mittyri ★★ Russia, 20190316 13:41 Posting: # 20038 Views: 1,094 

Dear All, some time ago I was pleased to be invited on the session with Roger Jelliffe. Some cites from one of the lectures: Labs have been used to presenting a result only to generate a number, with a percent error, for evaluation by themselves or a clinician. I've also seen some similar opinion on nmusers maillist (may be it was Nick Holford). My question is are there any steps forward in that direction? Even in analytical methodology (say QC samples): isn't possible to handle that values (as they are) for example for the mean evaluation for some level of QC sample? PS: sorry, my bioanalytics skills are far away from acceptable level — Kind regards, Mittyri 
Helmut ★★★ Vienna, Austria, 20190316 14:39 @ mittyri Posting: # 20039 Views: 1,016 

Hi Mittyri, » some time ago I was pleased to be invited on the session with Roger Jelliffe. Congratulations! Roger is a guy of strong opinions. When David Bourne’s PK/PDList was still active, Roger regularly ranted about the LLOQ (examples). In PK modeling nobody simply ignores BLOQs. We still have no method dealing with “BQLs” in NCA (Martin ). Essentially Roger is absolutely right (speaking also from my background in analytical chemistry). BTW, on a similar note the best weighting scheme in calibration is 1/s^{2} – and not 1/x, 1/x^{2}, 1/y, 1/y^{2}. They are all arbitrary and lack any justification. OK, in between those lines of the EMA’s BMV guideline … A relationship which can simply and adequately describe the response of the instrument with regard to the concentration of analyte should be applied. … it seems that it is recommended not only to assess calibration functions themselves (chromatography: linear, quadratic, …; LBA: 4, 5parameter logistic, …) but also different weighting schemes (based on the backcalculated concentrations’ accuracy & precision). Rarely done.Of course, 1/s^{2} requires at least duplicates (even after rejecting a measurement). In our lab we had this procedure: Validate the method with 1/s^{2} and also the weighting scheme which gave the 2^{nd} best outcome. Sometimes sponsors didn’t like triplicate standards (money, money). Then – if we ended up with a singlet – we switched to the other weighting scheme. Regulators didn’t like that (“subjects are not treated equally”). » My question is are there any steps forward in that direction? I strongly doubt it. » Even in analytical methodology (say QC samples): isn't possible to handle that values (as they are) for example for the mean evaluation for some level of QC sample? Not sure what you mean here. — Cheers, Helmut Schütz The quality of responses received is directly proportional to the quality of the question asked. ☼ Science Quotes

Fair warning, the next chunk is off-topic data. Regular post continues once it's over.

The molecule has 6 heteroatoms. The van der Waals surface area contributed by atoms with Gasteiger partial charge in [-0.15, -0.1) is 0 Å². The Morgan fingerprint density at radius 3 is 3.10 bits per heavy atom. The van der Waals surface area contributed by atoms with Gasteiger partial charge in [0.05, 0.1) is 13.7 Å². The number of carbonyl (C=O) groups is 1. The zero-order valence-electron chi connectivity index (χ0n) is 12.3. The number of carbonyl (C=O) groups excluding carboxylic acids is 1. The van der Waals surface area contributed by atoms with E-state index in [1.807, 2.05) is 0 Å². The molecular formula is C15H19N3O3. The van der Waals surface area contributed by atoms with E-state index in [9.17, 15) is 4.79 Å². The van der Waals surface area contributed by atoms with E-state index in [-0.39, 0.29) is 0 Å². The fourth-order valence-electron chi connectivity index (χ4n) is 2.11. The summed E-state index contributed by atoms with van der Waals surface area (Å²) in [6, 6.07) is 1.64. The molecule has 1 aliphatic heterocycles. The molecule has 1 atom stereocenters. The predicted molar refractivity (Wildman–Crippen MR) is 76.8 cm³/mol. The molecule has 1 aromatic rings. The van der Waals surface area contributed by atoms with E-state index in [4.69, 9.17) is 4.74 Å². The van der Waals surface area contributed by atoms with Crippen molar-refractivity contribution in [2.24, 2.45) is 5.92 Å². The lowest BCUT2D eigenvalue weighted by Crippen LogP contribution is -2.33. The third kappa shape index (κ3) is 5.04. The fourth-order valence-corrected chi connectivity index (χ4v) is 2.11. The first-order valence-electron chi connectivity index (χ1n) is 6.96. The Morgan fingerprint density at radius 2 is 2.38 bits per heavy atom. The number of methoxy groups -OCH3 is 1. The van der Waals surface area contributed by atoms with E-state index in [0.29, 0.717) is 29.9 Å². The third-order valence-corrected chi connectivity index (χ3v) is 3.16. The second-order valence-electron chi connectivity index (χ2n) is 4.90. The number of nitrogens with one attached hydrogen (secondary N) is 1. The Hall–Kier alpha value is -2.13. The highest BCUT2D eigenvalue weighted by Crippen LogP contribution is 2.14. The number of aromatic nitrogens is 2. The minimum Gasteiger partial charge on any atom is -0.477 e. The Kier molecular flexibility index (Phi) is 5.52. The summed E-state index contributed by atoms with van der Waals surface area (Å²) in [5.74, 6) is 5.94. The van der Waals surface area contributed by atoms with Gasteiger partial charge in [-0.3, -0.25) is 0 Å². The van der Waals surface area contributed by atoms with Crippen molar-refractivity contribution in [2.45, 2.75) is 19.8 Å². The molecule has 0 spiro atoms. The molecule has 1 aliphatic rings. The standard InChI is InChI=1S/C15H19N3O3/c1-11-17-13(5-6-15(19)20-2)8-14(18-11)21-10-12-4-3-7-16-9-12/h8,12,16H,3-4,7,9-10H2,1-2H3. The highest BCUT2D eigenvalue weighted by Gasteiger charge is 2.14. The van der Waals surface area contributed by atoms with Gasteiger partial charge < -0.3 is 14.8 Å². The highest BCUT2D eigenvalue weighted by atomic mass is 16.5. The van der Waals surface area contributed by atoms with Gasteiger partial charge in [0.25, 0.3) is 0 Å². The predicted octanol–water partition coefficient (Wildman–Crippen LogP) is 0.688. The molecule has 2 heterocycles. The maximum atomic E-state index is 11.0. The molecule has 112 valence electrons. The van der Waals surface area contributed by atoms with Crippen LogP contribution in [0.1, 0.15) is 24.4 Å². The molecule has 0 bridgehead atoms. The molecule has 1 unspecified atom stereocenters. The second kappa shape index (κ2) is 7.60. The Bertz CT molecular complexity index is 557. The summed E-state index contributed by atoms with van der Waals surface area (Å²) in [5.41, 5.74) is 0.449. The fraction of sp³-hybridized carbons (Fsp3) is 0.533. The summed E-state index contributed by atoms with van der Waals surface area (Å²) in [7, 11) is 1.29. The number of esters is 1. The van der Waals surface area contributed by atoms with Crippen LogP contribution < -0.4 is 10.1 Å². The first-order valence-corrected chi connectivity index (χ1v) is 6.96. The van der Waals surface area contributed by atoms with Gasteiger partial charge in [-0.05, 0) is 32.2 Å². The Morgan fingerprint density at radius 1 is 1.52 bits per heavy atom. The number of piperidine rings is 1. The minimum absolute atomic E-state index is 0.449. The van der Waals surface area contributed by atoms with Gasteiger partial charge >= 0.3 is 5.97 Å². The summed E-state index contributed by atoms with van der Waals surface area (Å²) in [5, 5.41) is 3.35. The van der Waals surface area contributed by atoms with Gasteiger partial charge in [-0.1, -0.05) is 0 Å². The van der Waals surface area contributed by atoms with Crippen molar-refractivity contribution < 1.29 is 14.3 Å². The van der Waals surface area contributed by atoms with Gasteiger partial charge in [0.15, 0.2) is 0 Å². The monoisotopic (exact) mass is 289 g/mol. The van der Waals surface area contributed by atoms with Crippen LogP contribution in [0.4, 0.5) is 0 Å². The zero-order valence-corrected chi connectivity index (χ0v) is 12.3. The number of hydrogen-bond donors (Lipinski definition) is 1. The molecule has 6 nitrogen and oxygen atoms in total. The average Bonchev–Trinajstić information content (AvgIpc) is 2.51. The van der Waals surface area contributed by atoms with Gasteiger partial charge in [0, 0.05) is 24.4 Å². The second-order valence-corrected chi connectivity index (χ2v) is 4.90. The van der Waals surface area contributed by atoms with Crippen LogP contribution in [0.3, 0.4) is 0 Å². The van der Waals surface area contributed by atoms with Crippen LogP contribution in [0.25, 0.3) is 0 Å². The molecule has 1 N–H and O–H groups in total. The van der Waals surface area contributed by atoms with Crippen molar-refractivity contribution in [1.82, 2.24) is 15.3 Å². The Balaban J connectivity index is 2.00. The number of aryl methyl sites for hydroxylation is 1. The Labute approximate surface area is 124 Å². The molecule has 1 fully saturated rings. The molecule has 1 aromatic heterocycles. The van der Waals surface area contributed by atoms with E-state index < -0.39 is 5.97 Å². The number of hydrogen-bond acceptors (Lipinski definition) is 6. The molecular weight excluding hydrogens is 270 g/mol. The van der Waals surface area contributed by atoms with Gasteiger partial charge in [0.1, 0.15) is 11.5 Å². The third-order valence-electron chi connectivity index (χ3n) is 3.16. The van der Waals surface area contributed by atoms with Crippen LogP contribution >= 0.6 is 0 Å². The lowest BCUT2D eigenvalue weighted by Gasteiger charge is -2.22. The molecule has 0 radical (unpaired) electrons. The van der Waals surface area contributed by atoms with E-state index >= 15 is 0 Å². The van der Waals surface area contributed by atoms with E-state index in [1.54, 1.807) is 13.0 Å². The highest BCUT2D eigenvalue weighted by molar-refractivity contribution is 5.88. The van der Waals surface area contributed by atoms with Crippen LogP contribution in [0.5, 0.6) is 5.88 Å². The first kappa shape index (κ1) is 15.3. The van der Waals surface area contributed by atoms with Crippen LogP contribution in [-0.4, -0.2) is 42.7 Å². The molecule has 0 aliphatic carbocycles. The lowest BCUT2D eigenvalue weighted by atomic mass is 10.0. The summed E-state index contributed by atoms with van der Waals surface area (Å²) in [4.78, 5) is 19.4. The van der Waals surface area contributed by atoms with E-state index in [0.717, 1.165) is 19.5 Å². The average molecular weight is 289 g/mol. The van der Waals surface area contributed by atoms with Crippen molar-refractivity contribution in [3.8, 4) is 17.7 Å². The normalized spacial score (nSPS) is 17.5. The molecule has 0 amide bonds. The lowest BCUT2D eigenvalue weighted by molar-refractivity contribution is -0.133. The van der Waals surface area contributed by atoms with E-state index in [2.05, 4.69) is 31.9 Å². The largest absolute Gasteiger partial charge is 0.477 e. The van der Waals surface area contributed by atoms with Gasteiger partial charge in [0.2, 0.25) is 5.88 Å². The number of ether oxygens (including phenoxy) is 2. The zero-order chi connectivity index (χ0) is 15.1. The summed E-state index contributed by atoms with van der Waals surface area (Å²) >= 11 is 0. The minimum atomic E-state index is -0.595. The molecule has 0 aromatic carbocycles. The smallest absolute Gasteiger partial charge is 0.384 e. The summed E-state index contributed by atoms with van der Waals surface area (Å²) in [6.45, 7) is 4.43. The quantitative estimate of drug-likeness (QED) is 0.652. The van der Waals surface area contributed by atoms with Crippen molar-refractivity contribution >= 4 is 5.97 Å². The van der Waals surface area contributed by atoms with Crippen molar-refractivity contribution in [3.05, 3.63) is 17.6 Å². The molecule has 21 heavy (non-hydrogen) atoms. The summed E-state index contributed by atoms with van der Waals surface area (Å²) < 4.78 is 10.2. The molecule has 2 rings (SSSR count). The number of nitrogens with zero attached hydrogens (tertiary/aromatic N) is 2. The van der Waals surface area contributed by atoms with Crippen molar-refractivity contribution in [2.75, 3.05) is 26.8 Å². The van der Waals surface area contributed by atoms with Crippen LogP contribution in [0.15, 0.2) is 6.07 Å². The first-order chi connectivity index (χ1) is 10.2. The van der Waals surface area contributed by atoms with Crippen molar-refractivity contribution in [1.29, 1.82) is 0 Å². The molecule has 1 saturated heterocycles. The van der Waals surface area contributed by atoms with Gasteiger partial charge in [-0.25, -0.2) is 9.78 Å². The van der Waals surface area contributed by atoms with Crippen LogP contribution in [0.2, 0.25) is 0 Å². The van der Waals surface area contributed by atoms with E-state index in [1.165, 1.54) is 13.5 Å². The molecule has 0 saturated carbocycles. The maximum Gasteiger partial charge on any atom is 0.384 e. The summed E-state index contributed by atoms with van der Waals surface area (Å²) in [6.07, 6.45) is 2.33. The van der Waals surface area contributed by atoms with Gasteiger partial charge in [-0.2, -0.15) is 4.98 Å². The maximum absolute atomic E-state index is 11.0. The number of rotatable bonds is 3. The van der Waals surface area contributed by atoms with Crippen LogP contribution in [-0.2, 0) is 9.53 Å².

ElMaestro ★★★ Belgium?, 20190316 21:35 @ Helmut Posting: # 20041 Views: 978 

Ladies and gentlemen, I present to you the Philadelphia variation: The smartest and most empirical solution to a very, very small (and mainly theoretical?) problem. Let us apply weights 1/C^z in such a fashion that the sum of relative absolute residuals is smallest. Idea borrowed from ISR. And it may make good sense to look at the relative magnitude of residuals since this is what runs pass criteria are based on. Therefore, here is something to play around with: